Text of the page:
Organization of industrial control computers

Doctoral Thesis


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University of Cape Town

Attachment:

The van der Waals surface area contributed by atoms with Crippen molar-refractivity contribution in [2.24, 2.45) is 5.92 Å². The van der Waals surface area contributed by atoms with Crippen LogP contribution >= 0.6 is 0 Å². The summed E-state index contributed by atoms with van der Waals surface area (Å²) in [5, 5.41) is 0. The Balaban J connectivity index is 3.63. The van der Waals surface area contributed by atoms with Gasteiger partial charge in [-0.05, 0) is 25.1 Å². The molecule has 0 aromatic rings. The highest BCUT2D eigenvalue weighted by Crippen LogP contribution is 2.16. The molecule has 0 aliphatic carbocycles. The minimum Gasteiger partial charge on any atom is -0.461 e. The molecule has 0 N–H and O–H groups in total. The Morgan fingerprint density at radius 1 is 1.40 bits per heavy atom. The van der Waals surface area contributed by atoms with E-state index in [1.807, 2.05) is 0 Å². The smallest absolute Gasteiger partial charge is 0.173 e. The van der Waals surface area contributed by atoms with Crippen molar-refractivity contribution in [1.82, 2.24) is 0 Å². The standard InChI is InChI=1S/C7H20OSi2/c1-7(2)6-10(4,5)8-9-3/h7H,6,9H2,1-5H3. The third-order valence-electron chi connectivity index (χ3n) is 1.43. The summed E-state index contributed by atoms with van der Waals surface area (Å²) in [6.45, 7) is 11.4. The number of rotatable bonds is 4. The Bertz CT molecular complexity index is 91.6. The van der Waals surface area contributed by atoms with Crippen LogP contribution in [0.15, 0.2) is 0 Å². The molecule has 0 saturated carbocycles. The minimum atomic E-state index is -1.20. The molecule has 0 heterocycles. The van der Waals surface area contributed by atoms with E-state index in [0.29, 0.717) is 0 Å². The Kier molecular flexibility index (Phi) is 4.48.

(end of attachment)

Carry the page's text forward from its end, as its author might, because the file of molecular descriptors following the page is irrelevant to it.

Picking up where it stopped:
The efficient use of industrial control computers is recognized as an organizational problem akin to the traffic-switching problem in communications. A systematic approach to this problem is proposed, based on theory developed for the handling of telephone traffic. The application of the approach indicates that it is necessary to re-evaluate traditional hardware/software relationships. A change in these relationships is desirable, since multi-programmed computers spend too much time in handling their own organization. This situation is compounded in time-critical industrial process-control applications. It is proposed that the solution lies in the use of a flexible hardware operating system, working in close relationship with a conventional minicomputer. The unit proposed to implement this function, termed a microcontroller, makes use of the new bipolar microprocessor elements and provides a high-speed, flexible control unit, adaptable to user requirements. To retain a high degree of flexibility the microcontroller is microprogrammable. In essence, the unit executes the principal functions of a real-time operating system, acts as a pre-processor for all incoming requests, and ensures a high rate of task-switching. This system is applied to a series of configurations, each selected to demonstrate, quantitatively, the value of the technique in real applications. Comparisons are made between real-time control configurations based on the software-implemented approach and the identical configurations based on this system. The proposed strategy is shown to result in a better and more economical industrial controller. The wider implication for any aspect of organization is that "bigger" is not necessarily "better". Successful management implies effective use of facilities, rather than a proliferating structure.